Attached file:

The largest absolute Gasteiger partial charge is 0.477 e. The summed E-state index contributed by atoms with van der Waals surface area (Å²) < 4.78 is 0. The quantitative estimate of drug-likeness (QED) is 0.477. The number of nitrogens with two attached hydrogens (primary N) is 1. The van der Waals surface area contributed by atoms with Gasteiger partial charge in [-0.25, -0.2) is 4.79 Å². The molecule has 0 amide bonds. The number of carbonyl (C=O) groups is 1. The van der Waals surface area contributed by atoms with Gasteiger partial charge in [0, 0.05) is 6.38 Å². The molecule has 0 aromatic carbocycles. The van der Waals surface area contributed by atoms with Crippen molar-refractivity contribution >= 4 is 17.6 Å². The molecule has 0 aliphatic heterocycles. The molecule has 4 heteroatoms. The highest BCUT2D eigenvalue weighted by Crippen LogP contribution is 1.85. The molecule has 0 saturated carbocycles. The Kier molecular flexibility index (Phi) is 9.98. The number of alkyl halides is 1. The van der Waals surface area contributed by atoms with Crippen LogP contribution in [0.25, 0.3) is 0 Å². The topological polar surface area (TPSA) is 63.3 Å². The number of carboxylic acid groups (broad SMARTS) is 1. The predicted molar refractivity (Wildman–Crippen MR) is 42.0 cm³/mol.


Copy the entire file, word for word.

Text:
The largest absolute Gasteiger partial charge is 0.477 e. The summed E-state index contributed by atoms with van der Waals surface area (Å²) < 4.78 is 0. The quantitative estimate of drug-likeness (QED) is 0.477. The number of nitrogens with two attached hydrogens (primary N) is 1. The van der Waals surface area contributed by atoms with Gasteiger partial charge in [-0.25, -0.2) is 4.79 Å². The molecule has 0 amide bonds. The number of carbonyl (C=O) groups is 1. The van der Waals surface area contributed by atoms with Gasteiger partial charge in [0, 0.05) is 6.38 Å². The molecule has 0 aromatic carbocycles. The van der Waals surface area contributed by atoms with Crippen molar-refractivity contribution >= 4 is 17.6 Å². The molecule has 0 aliphatic heterocycles. The molecule has 4 heteroatoms. The highest BCUT2D eigenvalue weighted by Crippen LogP contribution is 1.85. The molecule has 0 saturated carbocycles. The Kier molecular flexibility index (Phi) is 9.98. The number of alkyl halides is 1. The van der Waals surface area contributed by atoms with Crippen LogP contribution in [0.25, 0.3) is 0 Å². The topological polar surface area (TPSA) is 63.3 Å². The number of carboxylic acid groups (broad SMARTS) is 1. The predicted molar refractivity (Wildman–Crippen MR) is 42.0 cm³/mol.